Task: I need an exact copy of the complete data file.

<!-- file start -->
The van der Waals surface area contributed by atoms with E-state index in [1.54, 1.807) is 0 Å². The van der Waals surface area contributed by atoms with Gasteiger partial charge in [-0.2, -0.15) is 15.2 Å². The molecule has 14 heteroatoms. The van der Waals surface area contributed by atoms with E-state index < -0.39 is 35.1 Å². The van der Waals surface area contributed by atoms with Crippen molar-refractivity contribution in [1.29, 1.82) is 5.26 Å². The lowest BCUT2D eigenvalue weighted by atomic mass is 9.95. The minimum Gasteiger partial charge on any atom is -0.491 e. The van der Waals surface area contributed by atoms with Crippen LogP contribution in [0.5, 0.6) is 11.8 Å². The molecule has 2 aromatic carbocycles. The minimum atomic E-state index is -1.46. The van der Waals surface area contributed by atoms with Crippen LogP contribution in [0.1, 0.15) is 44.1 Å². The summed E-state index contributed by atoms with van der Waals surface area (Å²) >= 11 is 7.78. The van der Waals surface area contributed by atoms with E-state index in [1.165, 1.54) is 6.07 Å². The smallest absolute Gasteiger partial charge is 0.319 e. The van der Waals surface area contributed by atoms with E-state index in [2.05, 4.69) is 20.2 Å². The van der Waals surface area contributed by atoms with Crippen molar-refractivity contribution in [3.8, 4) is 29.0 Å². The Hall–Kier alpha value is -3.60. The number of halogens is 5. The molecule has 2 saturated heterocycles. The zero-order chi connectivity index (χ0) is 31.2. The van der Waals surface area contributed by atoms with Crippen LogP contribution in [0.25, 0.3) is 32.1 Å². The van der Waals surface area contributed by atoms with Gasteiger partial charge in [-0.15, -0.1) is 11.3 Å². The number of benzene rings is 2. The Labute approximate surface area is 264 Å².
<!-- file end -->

The van der Waals surface area contributed by atoms with E-state index in [1.54, 1.807) is 0 Å². The van der Waals surface area contributed by atoms with Gasteiger partial charge in [-0.2, -0.15) is 15.2 Å². The molecule has 14 heteroatoms. The van der Waals surface area contributed by atoms with E-state index < -0.39 is 35.1 Å². The van der Waals surface area contributed by atoms with Crippen molar-refractivity contribution in [1.29, 1.82) is 5.26 Å². The lowest BCUT2D eigenvalue weighted by atomic mass is 9.95. The minimum Gasteiger partial charge on any atom is -0.491 e. The van der Waals surface area contributed by atoms with Crippen LogP contribution in [0.5, 0.6) is 11.8 Å². The molecule has 2 aromatic carbocycles. The minimum atomic E-state index is -1.46. The van der Waals surface area contributed by atoms with Crippen LogP contribution in [0.1, 0.15) is 44.1 Å². The summed E-state index contributed by atoms with van der Waals surface area (Å²) >= 11 is 7.78. The van der Waals surface area contributed by atoms with E-state index in [1.165, 1.54) is 6.07 Å². The smallest absolute Gasteiger partial charge is 0.319 e. The van der Waals surface area contributed by atoms with E-state index in [2.05, 4.69) is 20.2 Å². The van der Waals surface area contributed by atoms with Crippen molar-refractivity contribution in [3.8, 4) is 29.0 Å². The Hall–Kier alpha value is -3.60. The number of halogens is 5. The molecule has 2 saturated heterocycles. The zero-order chi connectivity index (χ0) is 31.2. The van der Waals surface area contributed by atoms with Crippen LogP contribution in [0.25, 0.3) is 32.1 Å². The van der Waals surface area contributed by atoms with Gasteiger partial charge in [-0.15, -0.1) is 11.3 Å². The number of benzene rings is 2. The Labute approximate surface area is 264 Å².